A RARE GILT-BRONZE FIGURE OF MARICHI MARK AND PERIOD OF YONGLE
- 15 cm., 5 7/8 in.
Marichi, the goddess of light, holds the promise of dawn from dark night. As with her Hindu counterpart Surya, her arsenal includes a bow and an arrow that is fired to dispel darkness. Her attributes include a needle and thread, held here in her uppermost hands, symbolising the union of method and wisdom in Buddhist philosophy, and used to sew up the eyelids and mouths of evil spirits and bind their limbs. The Ashoka branch that she holds before her is the emblem of the goddess Khadiravani Tara and confirms Marichi's role, together with Ekajata, as attendant to the "Tara of the Acacia Forest". The vajra sceptre symbolises the diamond path to Buddhist enlightenment and the elephant goad alludes to the power of the goddess to steer a practitioner on the path. The tang below the lotus would have probably located into the back of a caparisoned sow, her familiar vehicle, in the manner of another Yongle Marichi with very similar iconography now in the Potala Palace Collection, Lhasa; Ulrich von Schroeder, Buddhist Sculptures in Tibet, Hong Kong, 2001, vol. II, pl. 357B.
Although the style of this bronze is Tibeto-Chinese Marichi is rarely portrayed in Tibetan art. However, she is quite commonly represented in Chinese sculpture and painting, confirming her considerable popularity in China. Here her cult was known from at least the eighth century when The Divine Being Marichi Sutra was translated into Chinese, see Marsha Weidner, ed, Latter Days of the Law, Kansas, 1994, p. 410. The Northern Song (960-1127) imperial collection is said to have included paintings of the goddess by such masters as Lu Tanwei, Zhang Sengyou, Lu Lengjia and Cao Chongxuan. The three-faced and eight-armed iconography depicted in this Yongle gilt bronze is described in the Marichi Bodhisattva Sutra translated during the Song Dynasty. Albeit in different iconographic guises the goddess is still well represented in Chinese sculpture and painting through the eighteenth century, affirming her enduring popularity. Marichi is regarded as wealth bestowing and as a personal protector, some saying that she gains advantage over evil forces by being hard to spot as she appears out of the sun. The Divine Being Marichi Sutra promotes Marichi's powers of protection while travelling, and from robbers, fire, flood, armies, ghosts, poison, wild animals, and poisonous insects.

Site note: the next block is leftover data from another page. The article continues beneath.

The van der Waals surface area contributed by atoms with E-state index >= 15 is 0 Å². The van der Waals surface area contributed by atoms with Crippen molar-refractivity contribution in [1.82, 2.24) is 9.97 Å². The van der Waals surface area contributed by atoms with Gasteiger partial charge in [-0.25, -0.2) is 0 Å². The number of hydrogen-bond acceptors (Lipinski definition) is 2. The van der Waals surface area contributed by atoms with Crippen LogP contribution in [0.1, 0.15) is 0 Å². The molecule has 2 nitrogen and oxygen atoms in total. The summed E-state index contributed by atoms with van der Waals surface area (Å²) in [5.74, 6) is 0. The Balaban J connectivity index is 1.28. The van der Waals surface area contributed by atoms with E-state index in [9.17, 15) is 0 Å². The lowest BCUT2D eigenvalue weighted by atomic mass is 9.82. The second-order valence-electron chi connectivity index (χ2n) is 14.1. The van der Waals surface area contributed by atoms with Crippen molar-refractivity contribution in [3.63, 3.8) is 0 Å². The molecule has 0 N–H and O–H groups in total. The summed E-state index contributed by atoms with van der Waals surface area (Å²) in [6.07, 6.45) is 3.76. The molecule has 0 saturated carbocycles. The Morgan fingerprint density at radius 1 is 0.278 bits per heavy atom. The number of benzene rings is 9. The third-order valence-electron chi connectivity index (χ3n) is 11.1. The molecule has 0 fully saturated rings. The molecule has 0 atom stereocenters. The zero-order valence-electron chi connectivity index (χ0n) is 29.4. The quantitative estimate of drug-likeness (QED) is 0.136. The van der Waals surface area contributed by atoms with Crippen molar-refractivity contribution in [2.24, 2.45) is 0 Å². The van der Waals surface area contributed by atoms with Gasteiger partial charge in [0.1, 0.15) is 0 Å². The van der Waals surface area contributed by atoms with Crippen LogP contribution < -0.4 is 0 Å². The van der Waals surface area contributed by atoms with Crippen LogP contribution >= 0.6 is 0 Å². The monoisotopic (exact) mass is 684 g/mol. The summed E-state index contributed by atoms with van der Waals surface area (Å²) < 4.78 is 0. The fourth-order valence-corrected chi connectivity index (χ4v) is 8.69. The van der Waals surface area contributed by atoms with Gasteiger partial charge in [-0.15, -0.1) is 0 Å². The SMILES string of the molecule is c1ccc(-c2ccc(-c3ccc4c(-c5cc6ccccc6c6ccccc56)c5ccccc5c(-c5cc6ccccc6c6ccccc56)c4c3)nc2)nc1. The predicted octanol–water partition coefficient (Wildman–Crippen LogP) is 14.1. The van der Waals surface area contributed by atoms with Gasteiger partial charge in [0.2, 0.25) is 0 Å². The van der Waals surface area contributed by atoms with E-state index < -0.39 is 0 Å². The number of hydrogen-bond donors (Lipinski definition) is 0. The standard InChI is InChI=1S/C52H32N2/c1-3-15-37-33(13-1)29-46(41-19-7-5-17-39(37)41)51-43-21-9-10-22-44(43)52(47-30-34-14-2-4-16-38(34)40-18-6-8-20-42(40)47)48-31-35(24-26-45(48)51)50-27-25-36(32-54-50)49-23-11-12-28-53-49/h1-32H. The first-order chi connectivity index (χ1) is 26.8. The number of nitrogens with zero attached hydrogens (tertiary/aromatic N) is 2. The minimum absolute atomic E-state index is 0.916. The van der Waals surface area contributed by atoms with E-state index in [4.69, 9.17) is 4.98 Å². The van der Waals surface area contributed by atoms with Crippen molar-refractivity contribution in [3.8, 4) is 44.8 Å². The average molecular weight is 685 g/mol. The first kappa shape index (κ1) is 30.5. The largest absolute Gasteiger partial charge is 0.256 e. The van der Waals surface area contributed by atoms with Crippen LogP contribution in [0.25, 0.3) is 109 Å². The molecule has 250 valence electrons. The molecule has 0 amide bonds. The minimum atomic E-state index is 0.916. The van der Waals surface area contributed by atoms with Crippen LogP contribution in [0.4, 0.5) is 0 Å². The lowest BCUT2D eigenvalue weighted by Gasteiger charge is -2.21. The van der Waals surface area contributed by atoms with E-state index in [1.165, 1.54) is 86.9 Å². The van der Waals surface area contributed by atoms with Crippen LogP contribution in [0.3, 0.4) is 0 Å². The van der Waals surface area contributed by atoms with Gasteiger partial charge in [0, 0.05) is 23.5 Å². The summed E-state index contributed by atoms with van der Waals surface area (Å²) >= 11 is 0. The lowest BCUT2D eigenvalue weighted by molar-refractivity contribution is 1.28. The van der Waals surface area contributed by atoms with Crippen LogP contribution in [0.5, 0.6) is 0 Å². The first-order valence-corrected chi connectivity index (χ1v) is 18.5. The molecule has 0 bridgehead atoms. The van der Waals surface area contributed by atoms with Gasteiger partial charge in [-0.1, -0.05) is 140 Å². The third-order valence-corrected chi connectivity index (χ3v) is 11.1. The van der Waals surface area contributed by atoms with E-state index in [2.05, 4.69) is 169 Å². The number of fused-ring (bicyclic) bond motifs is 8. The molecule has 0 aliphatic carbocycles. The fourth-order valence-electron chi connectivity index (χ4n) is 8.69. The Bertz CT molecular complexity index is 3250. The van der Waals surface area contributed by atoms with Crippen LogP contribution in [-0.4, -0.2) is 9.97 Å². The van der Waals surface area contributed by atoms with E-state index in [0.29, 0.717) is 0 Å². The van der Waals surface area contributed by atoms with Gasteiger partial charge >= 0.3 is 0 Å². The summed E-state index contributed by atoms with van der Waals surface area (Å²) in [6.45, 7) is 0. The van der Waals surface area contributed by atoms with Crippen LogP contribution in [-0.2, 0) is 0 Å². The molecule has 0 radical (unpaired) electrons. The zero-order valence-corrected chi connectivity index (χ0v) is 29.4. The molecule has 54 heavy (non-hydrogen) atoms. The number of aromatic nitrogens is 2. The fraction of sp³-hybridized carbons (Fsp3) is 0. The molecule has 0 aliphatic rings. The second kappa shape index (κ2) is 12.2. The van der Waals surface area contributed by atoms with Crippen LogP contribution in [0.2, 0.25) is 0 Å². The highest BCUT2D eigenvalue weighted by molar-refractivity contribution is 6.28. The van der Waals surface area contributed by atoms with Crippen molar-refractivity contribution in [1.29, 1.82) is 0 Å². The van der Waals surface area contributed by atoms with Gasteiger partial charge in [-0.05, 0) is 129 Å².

This rare and exquisite little bronze highlights the particular choices made in the iconographical program of the Yongle court in the production of works in this Tibeto-Chinese style. The vast Tibetan Vajrayana pantheon is distilled into a select group of deities that include those already familiar to Chinese culture such as Marichi, as well as more unfamiliar deities such as the Yidams that were important to the Tibetan hierarchs who had influence at court. This statue combines the very best qualities of the court artists with such delightful sculptural finesse and idiosyncratic expression, each face a study in compassion, gentleness or wrath, and all enhanced by a rich and mellow gilding with the finest of patinas.